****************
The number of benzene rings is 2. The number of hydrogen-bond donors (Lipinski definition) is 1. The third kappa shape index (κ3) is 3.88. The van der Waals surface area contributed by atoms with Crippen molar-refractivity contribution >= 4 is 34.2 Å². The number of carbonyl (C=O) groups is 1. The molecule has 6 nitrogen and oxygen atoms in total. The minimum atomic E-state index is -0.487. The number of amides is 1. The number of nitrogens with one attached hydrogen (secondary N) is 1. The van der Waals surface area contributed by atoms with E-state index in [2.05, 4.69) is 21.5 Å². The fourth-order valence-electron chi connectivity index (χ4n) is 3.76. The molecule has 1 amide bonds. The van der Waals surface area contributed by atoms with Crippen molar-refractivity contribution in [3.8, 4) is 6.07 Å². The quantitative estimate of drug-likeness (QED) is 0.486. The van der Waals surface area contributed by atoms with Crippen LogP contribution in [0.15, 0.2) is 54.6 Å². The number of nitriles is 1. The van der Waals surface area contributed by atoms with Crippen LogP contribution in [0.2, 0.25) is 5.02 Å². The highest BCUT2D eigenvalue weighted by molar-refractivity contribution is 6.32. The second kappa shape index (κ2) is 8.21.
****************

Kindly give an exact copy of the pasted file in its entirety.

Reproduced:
The number of benzene rings is 2. The number of hydrogen-bond donors (Lipinski definition) is 1. The third kappa shape index (κ3) is 3.88. The van der Waals surface area contributed by atoms with Crippen molar-refractivity contribution >= 4 is 34.2 Å². The number of carbonyl (C=O) groups is 1. The molecule has 6 nitrogen and oxygen atoms in total. The minimum atomic E-state index is -0.487. The number of amides is 1. The number of nitrogens with one attached hydrogen (secondary N) is 1. The van der Waals surface area contributed by atoms with E-state index in [2.05, 4.69) is 21.5 Å². The fourth-order valence-electron chi connectivity index (χ4n) is 3.76. The molecule has 1 amide bonds. The van der Waals surface area contributed by atoms with Crippen molar-refractivity contribution in [3.8, 4) is 6.07 Å². The quantitative estimate of drug-likeness (QED) is 0.486. The van der Waals surface area contributed by atoms with Crippen LogP contribution in [0.15, 0.2) is 54.6 Å². The number of nitriles is 1. The van der Waals surface area contributed by atoms with Crippen LogP contribution in [0.2, 0.25) is 5.02 Å². The highest BCUT2D eigenvalue weighted by molar-refractivity contribution is 6.32. The second kappa shape index (κ2) is 8.21.